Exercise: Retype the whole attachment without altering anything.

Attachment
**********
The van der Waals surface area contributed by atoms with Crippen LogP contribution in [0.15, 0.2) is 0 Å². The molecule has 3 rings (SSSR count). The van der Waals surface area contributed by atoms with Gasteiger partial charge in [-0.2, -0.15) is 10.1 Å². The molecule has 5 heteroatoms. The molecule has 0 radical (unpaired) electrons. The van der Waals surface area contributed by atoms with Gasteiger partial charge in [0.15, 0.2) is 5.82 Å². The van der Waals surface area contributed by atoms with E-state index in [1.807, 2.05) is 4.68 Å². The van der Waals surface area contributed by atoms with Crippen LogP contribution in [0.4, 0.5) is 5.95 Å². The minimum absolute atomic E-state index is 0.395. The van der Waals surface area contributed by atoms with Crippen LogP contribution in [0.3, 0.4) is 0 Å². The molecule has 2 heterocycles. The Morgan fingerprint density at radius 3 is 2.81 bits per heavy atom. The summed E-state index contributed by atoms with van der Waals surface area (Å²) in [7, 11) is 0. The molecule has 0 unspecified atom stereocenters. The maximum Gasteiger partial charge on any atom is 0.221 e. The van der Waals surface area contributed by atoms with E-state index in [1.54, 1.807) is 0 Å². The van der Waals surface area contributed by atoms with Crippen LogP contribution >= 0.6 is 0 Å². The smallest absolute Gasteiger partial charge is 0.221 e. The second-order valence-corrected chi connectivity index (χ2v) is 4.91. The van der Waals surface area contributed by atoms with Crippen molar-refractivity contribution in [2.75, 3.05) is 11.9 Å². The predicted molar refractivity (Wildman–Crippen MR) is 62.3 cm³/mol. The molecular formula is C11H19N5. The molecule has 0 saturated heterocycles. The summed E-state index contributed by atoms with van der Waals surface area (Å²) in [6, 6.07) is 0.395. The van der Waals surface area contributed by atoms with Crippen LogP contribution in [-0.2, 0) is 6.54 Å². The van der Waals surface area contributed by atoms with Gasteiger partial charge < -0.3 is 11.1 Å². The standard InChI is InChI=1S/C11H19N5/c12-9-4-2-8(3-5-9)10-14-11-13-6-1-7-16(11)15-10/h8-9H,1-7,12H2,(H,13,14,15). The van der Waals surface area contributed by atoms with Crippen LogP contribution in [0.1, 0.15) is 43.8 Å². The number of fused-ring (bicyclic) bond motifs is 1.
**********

The van der Waals surface area contributed by atoms with Crippen LogP contribution in [0.15, 0.2) is 0 Å². The molecule has 3 rings (SSSR count). The van der Waals surface area contributed by atoms with Gasteiger partial charge in [-0.2, -0.15) is 10.1 Å². The molecule has 5 heteroatoms. The molecule has 0 radical (unpaired) electrons. The van der Waals surface area contributed by atoms with Gasteiger partial charge in [0.15, 0.2) is 5.82 Å². The van der Waals surface area contributed by atoms with E-state index in [1.807, 2.05) is 4.68 Å². The van der Waals surface area contributed by atoms with Crippen LogP contribution in [0.4, 0.5) is 5.95 Å². The minimum absolute atomic E-state index is 0.395. The van der Waals surface area contributed by atoms with Crippen LogP contribution in [0.3, 0.4) is 0 Å². The molecule has 2 heterocycles. The Morgan fingerprint density at radius 3 is 2.81 bits per heavy atom. The summed E-state index contributed by atoms with van der Waals surface area (Å²) in [7, 11) is 0. The molecule has 0 unspecified atom stereocenters. The maximum Gasteiger partial charge on any atom is 0.221 e. The van der Waals surface area contributed by atoms with E-state index in [1.54, 1.807) is 0 Å². The van der Waals surface area contributed by atoms with Crippen LogP contribution >= 0.6 is 0 Å². The smallest absolute Gasteiger partial charge is 0.221 e. The second-order valence-corrected chi connectivity index (χ2v) is 4.91. The van der Waals surface area contributed by atoms with Crippen molar-refractivity contribution in [2.75, 3.05) is 11.9 Å². The predicted molar refractivity (Wildman–Crippen MR) is 62.3 cm³/mol. The molecular formula is C11H19N5. The molecule has 0 saturated heterocycles. The summed E-state index contributed by atoms with van der Waals surface area (Å²) in [6, 6.07) is 0.395. The van der Waals surface area contributed by atoms with Crippen LogP contribution in [-0.2, 0) is 6.54 Å². The van der Waals surface area contributed by atoms with Gasteiger partial charge < -0.3 is 11.1 Å². The standard InChI is InChI=1S/C11H19N5/c12-9-4-2-8(3-5-9)10-14-11-13-6-1-7-16(11)15-10/h8-9H,1-7,12H2,(H,13,14,15). The van der Waals surface area contributed by atoms with Crippen LogP contribution in [0.1, 0.15) is 43.8 Å². The number of fused-ring (bicyclic) bond motifs is 1.